He walks more than four miles. He is buoyed to find his house still standing, but inside, there’s only his wife, looking haunted. She says Benedict’s okay. But the girls? “You picked them up, right?” she asks him.

He left her then, wordlessly – and started walking again, with new purpose, another eight miles across town to the girls’ schools. Talitha and Emmanuella: it would be enough to see them – alive, injured, even dead – just one last time.

Here, a father’s grief begins to unspool. Though I’ve read this story dozens of times, and know it’s essentially an obituary, this is the point where Paterniti’s careful calibrations grip me with the irrational hope that Talitha and Emmanuella are alive. Even though I see a city crushed, I want to believe that it has spared these two bright little girls who like ice cream and beach vacations.

The two narratives collide as Frantz begins to search for his daughters. As night falls, he passes downtown Port-au-Prince, now in ruins. Paterniti notes a few of the lives erased here: a popular politician dying slowly in a trap of pillars and stone; a shy archbishop thrown from his balcony; a Brazilian humanitarian worker crushed by falling debris and later identified by her sandal. Paterniti:

And the vicar general, a natural joker, had been trapped beneath the same building, sending a cellphone message saying he was alive, but was later found dead, sitting in a chair, a eucharist in one hand, a cross clutched in another.

You know Frantz is not walking to salvation, and yet he keeps walking because he loves his daughters and does not want to forfeit them to reality. As grief overwhelms him, he wants to hold someone he knows and tell them he loves them.

The climax of the story comes in the 12th paragraph, which contains one of the truest depictions of grief I’ve ever read:

When he came to the school, there was no school. All four stories had come down. And everything all at once left his body – all the hope and energy he’d mustered to match the horror – and even now he couldn’t say how long he stood there, gazing upon the gravestone of that school. In his mind, he still stands there.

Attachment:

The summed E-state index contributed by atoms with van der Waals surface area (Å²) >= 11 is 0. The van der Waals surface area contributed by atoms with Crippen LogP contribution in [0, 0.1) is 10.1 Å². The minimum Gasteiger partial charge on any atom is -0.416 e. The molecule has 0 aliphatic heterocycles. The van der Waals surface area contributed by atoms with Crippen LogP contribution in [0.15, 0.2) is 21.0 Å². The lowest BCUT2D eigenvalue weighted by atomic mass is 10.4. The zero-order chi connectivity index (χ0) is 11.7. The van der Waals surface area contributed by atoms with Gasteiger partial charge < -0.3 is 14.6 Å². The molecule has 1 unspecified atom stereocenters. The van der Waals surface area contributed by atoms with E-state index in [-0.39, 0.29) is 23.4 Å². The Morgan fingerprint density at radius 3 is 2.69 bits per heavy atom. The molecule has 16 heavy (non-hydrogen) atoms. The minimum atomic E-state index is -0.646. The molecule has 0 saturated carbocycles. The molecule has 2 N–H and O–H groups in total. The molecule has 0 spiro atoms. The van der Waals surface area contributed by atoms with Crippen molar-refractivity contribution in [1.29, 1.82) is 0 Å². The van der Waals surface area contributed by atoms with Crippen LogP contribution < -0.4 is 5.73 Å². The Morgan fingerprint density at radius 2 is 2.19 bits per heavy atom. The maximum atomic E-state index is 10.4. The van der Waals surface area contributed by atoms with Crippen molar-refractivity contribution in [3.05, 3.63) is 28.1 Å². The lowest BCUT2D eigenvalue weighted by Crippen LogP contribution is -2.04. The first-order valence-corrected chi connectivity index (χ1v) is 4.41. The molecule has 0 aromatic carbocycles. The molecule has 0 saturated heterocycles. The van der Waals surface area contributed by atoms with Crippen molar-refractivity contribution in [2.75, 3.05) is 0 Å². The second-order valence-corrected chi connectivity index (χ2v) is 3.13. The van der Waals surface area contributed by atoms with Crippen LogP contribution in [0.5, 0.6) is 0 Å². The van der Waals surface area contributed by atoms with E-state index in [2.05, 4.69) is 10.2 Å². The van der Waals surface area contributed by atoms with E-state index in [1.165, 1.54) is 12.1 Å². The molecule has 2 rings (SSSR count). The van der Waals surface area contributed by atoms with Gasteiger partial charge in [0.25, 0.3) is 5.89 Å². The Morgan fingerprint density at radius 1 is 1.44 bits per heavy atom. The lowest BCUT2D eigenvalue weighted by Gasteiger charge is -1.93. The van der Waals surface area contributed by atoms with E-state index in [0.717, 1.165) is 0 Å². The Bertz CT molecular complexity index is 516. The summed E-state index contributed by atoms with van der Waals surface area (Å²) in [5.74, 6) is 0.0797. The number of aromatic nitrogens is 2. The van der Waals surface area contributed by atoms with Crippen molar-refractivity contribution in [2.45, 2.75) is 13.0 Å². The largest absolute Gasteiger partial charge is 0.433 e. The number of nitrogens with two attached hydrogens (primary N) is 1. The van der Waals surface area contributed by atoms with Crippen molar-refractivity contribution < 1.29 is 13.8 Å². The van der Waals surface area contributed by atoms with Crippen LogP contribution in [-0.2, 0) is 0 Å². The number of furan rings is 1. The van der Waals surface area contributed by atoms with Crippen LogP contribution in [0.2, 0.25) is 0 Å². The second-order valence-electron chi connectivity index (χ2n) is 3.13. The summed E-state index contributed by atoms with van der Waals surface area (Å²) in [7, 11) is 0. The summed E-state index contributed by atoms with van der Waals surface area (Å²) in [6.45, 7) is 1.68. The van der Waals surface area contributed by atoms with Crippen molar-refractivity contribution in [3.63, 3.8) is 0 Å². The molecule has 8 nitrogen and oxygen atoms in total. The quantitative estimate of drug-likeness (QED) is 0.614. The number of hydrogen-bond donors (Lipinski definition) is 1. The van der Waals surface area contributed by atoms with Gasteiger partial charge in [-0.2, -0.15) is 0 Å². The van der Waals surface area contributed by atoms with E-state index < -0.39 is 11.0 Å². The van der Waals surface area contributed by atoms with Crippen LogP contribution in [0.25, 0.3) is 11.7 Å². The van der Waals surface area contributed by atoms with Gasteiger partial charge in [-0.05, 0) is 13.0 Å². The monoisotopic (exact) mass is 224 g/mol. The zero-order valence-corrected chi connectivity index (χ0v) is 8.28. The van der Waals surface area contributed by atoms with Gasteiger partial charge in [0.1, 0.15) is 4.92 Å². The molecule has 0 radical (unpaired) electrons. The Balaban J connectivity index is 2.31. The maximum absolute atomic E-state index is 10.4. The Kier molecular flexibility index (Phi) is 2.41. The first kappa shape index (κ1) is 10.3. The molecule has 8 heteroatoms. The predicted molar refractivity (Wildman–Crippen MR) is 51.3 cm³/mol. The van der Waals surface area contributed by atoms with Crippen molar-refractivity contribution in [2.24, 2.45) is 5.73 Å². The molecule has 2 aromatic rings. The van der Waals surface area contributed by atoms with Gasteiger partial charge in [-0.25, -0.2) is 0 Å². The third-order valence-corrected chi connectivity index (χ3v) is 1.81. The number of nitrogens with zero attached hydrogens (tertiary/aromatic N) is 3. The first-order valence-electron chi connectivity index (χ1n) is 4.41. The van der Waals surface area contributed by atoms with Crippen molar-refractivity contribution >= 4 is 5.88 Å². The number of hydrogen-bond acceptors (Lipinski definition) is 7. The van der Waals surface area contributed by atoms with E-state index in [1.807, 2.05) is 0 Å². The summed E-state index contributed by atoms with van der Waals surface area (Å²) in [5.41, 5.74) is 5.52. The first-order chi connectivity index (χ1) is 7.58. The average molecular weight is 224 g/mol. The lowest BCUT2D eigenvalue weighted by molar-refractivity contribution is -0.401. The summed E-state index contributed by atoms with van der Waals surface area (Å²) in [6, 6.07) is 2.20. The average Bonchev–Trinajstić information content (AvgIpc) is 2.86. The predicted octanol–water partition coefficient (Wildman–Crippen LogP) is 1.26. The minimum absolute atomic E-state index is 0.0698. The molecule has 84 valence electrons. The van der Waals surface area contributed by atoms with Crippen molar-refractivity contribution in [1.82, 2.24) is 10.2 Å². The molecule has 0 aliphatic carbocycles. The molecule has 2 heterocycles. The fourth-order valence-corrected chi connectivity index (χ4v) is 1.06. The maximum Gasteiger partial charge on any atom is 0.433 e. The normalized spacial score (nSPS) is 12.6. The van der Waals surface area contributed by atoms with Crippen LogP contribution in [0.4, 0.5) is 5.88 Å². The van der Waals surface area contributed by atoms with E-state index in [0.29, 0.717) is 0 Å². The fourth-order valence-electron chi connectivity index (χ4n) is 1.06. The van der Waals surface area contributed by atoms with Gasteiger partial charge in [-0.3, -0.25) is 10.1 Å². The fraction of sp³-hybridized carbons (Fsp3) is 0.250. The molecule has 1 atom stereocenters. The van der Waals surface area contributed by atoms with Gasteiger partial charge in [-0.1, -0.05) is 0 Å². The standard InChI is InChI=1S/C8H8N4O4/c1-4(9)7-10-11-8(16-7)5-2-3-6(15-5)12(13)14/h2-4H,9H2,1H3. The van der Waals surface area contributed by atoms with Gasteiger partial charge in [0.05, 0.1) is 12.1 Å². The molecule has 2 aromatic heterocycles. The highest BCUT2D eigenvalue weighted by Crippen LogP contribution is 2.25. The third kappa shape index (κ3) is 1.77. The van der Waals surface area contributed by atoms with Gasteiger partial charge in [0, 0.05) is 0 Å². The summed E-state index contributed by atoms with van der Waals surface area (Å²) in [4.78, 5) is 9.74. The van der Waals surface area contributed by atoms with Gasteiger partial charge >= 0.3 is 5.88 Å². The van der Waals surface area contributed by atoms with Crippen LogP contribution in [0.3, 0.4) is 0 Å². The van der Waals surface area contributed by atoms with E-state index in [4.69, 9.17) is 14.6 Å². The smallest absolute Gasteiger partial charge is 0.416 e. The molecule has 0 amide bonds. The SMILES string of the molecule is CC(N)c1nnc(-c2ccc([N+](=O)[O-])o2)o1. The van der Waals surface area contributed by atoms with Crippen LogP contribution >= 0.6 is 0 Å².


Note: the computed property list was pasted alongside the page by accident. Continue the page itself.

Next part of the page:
That last sentence – “In his mind, he still stands there” – always cuts into my heart. I feel the father’s loss, and the nation’s loss, in this spare, enduring scene. The numbers in the news stories come alive through this devastating description of a helpless father staring at the crumbled school where his daughters’ bodies would be recovered more than seven months later. Later, Frantz will straighten his uniform, gather his composure and help his city’s survivors – his job, his duty – but his soul will never leave that school.

Paterniti’s storytelling here is forensic in detail but lyrical in spirit. Read “City of Dust” aloud and you can hear a mourning song in the poetry of its sentences. This  is one of a handful of stories I keep in my nightstand drawer. Every couple of months, I re-read it and send it out to friends. I’ve even called a few of them to read that 12th paragraph aloud. I’ve read it so many times, but it still chokes me up.

Joanna Kakissis (@joannakakissis) reports for NPR and Time magazine from her base in Athens, Greece. Her stories have also appeared in the New York Times, Foreign Policy, the Financial Times magazine and The Caravan, and on PRI’s The World and Marketplace.

For more “Why’s this so good?” see our archives. And check back each Tuesday for a new shot of inspiration and insight. 




One trackback

  1. by Can it be deep but not somber? « Ruth Nasrullah on October 16, 2012 at 9:43 am

    [...] I read this installment of the “Why’s this so good?” series on the Nieman Storyboard site.  This post, [...]